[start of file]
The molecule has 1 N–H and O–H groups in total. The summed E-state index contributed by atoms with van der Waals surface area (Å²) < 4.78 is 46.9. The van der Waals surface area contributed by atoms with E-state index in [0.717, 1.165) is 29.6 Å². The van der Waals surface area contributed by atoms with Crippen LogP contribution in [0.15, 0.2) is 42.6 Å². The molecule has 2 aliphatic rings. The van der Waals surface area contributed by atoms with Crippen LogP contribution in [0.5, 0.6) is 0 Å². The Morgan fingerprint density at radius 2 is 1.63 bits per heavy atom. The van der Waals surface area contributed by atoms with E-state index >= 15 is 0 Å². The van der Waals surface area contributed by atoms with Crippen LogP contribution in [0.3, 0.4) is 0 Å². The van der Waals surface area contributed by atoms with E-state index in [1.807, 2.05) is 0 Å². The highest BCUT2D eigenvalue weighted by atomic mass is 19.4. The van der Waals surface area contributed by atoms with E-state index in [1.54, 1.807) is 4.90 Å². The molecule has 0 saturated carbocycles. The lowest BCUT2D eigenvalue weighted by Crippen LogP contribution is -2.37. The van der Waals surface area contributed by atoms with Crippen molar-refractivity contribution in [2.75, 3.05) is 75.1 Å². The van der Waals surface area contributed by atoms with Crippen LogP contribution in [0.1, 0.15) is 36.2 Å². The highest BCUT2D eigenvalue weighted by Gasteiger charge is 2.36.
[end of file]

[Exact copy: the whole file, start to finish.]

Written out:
The molecule has 1 N–H and O–H groups in total. The summed E-state index contributed by atoms with van der Waals surface area (Å²) < 4.78 is 46.9. The van der Waals surface area contributed by atoms with E-state index in [0.717, 1.165) is 29.6 Å². The van der Waals surface area contributed by atoms with Crippen LogP contribution in [0.15, 0.2) is 42.6 Å². The molecule has 2 aliphatic rings. The van der Waals surface area contributed by atoms with Crippen LogP contribution in [0.5, 0.6) is 0 Å². The Morgan fingerprint density at radius 2 is 1.63 bits per heavy atom. The van der Waals surface area contributed by atoms with E-state index >= 15 is 0 Å². The van der Waals surface area contributed by atoms with Crippen LogP contribution in [0.3, 0.4) is 0 Å². The van der Waals surface area contributed by atoms with E-state index in [1.807, 2.05) is 0 Å². The highest BCUT2D eigenvalue weighted by atomic mass is 19.4. The van der Waals surface area contributed by atoms with E-state index in [1.54, 1.807) is 4.90 Å². The molecule has 0 saturated carbocycles. The lowest BCUT2D eigenvalue weighted by Crippen LogP contribution is -2.37. The van der Waals surface area contributed by atoms with Crippen molar-refractivity contribution in [2.75, 3.05) is 75.1 Å². The van der Waals surface area contributed by atoms with Crippen LogP contribution in [0.1, 0.15) is 36.2 Å². The highest BCUT2D eigenvalue weighted by Gasteiger charge is 2.36.